Consequences of being uninformed at election time

This blog is a follow on from Laurie's blog about the US midterm election but with a UK twist. It's about being informed about policies which have far reaching consequences rather than the negatives which we have become used to. In our coming election there will much talk about immigration the economy, the NHS and reining back public expenditure. However the biggest single question will be the UK's membership of EU.
We will be bombarded with rhetoric and misinformation about Europe from both sides of the debate, who to believe?
It may be wise to ask yourself a simple question:

' do i know what it would mean if the UK exited the EU'

If like me you find yourself thinking I don't know then how can we make an informed decision as to which side of the debate our vote should be cast, i.e. do you support a party or an individual candidate who wants to leave the EU or stay in.
I for one will research the pros and cons of remaining or leaving before casting my vote. I will not leave it to politicians or uninformed canvassers to sway me either way.
As I have said the question of Europe is the most important issue facing us, the electorate, it is devisive and we already see battle lines being drawn.

I would ask that this blog is not used to voice your views one way or the other. I have written it so that we as intelligent adults can put forward your thoughts on being informed before casting your vote.

Consequences of being uninformed at election time was last modified: November 6th, 2014 by patak
Published in Politics & Religion

6 thoughts on “Consequences of being uninformed at election time

  1. vonMichael

    I am not in the position telling you what would be the best for England?? All I can say what would be the best for Germany; leaving the EU as fast as possible!

    I know that will never happen cos financial interests count more than any other.
    A simple example may clear the desk: exporters are dealing in the EU day by day whereas private persons go on holiday once or twice a year.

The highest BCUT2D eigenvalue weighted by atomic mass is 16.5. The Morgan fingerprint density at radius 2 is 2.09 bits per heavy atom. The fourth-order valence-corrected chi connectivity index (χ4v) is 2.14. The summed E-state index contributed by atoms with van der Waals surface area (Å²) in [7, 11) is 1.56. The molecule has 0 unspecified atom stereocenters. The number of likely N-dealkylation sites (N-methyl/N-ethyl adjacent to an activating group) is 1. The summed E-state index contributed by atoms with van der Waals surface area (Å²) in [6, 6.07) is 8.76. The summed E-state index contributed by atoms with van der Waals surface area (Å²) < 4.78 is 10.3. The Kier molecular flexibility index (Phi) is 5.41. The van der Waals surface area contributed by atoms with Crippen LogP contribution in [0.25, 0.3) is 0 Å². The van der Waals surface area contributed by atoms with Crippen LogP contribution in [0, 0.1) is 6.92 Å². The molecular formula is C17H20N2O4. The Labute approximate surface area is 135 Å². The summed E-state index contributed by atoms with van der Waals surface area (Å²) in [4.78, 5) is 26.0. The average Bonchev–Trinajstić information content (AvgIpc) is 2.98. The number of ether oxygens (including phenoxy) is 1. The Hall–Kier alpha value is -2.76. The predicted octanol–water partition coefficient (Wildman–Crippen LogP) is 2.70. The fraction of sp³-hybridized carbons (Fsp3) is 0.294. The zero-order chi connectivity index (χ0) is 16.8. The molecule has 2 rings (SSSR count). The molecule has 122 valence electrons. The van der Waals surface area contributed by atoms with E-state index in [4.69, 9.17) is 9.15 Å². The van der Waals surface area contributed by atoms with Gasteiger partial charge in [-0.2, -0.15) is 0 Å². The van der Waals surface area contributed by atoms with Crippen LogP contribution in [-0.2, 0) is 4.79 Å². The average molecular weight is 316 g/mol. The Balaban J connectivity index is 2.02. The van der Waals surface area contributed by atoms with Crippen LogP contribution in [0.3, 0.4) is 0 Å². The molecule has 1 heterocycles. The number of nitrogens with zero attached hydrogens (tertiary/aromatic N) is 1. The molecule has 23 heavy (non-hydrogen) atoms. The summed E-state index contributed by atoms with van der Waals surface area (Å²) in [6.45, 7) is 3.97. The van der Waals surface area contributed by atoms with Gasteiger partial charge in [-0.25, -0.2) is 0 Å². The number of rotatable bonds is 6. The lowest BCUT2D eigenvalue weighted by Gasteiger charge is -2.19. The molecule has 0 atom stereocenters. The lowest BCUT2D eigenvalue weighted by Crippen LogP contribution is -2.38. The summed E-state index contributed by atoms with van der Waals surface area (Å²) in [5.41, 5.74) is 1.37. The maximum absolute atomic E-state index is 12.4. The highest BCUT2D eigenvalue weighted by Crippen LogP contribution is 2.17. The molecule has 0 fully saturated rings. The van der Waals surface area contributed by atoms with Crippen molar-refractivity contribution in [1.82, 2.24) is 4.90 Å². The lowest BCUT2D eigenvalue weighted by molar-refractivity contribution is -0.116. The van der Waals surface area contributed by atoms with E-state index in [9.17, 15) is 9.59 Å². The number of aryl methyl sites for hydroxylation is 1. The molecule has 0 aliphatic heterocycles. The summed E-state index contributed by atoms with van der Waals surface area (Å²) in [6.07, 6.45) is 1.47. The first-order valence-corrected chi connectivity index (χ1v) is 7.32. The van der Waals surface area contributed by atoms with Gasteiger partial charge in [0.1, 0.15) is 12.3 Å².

Please don’t ask me to look at the finance industry nor to judge it. I daresay by my non-essential meaning people, the private sector itself and the industry were better of when England still had its shilling.

  2. laurie

    Pat, as Michael said, I don’t live in the UK either so am not qualified to have an opinion on the specific issue, but on the general topic I agree with you completely that a well informed electorate is vital to a successful democracy.

    1. patak Post author

      Rose, sadly it was not a surprise to me. It did prove a long held theory that many of the so called educated people in the UK don’t care and appear to a be a flock of sheep led by wolves. Our next election could turn out to be momentous and depending on how well anti or pro European candidates do will be a defining point in what direction the UK takes. I’m afraid most people in the UK will be swayed by however spins the best story and completely ignore what is best for the country and their own welfare. One could say the same for the USA after your midterms. Typing for your comment.

  3. lo1234

    Only one-third of the voting population bothered to vote in our (USA) recent election. Two-thirds couldn’t be bothered or didn’t care. Pretty sad. I hope you have a better turnout and they are informed and understand the issues before casting their vote.

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